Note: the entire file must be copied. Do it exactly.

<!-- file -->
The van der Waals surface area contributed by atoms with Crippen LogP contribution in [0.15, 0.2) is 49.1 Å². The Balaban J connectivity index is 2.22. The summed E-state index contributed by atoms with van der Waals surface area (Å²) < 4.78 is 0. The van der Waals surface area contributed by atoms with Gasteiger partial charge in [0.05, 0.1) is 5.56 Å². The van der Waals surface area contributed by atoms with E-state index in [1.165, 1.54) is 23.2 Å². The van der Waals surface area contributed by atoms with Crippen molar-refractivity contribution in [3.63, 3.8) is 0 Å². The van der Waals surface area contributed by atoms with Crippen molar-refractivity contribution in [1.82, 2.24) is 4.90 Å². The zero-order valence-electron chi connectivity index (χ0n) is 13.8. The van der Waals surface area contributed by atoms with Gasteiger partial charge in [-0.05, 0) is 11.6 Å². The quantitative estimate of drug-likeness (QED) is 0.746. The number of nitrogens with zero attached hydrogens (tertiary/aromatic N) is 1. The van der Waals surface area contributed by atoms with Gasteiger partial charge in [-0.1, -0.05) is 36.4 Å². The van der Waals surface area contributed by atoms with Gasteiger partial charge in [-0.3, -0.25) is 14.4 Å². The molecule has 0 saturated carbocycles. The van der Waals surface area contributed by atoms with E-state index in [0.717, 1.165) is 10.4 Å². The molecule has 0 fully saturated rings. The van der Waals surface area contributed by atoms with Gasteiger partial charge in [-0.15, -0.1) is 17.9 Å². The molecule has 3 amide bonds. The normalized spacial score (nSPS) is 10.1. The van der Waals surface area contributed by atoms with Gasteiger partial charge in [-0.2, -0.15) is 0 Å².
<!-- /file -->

The van der Waals surface area contributed by atoms with Crippen LogP contribution in [0.15, 0.2) is 49.1 Å². The Balaban J connectivity index is 2.22. The summed E-state index contributed by atoms with van der Waals surface area (Å²) < 4.78 is 0. The van der Waals surface area contributed by atoms with Gasteiger partial charge in [0.05, 0.1) is 5.56 Å². The van der Waals surface area contributed by atoms with E-state index in [1.165, 1.54) is 23.2 Å². The van der Waals surface area contributed by atoms with Crippen molar-refractivity contribution in [3.63, 3.8) is 0 Å². The van der Waals surface area contributed by atoms with Crippen molar-refractivity contribution in [1.82, 2.24) is 4.90 Å². The zero-order valence-electron chi connectivity index (χ0n) is 13.8. The van der Waals surface area contributed by atoms with Gasteiger partial charge in [-0.05, 0) is 11.6 Å². The quantitative estimate of drug-likeness (QED) is 0.746. The number of nitrogens with zero attached hydrogens (tertiary/aromatic N) is 1. The van der Waals surface area contributed by atoms with Gasteiger partial charge in [-0.1, -0.05) is 36.4 Å². The van der Waals surface area contributed by atoms with Gasteiger partial charge in [-0.3, -0.25) is 14.4 Å². The molecule has 0 saturated carbocycles. The van der Waals surface area contributed by atoms with E-state index in [0.717, 1.165) is 10.4 Å². The molecule has 0 fully saturated rings. The van der Waals surface area contributed by atoms with Gasteiger partial charge in [-0.15, -0.1) is 17.9 Å². The molecule has 3 amide bonds. The normalized spacial score (nSPS) is 10.1. The van der Waals surface area contributed by atoms with Gasteiger partial charge in [-0.2, -0.15) is 0 Å².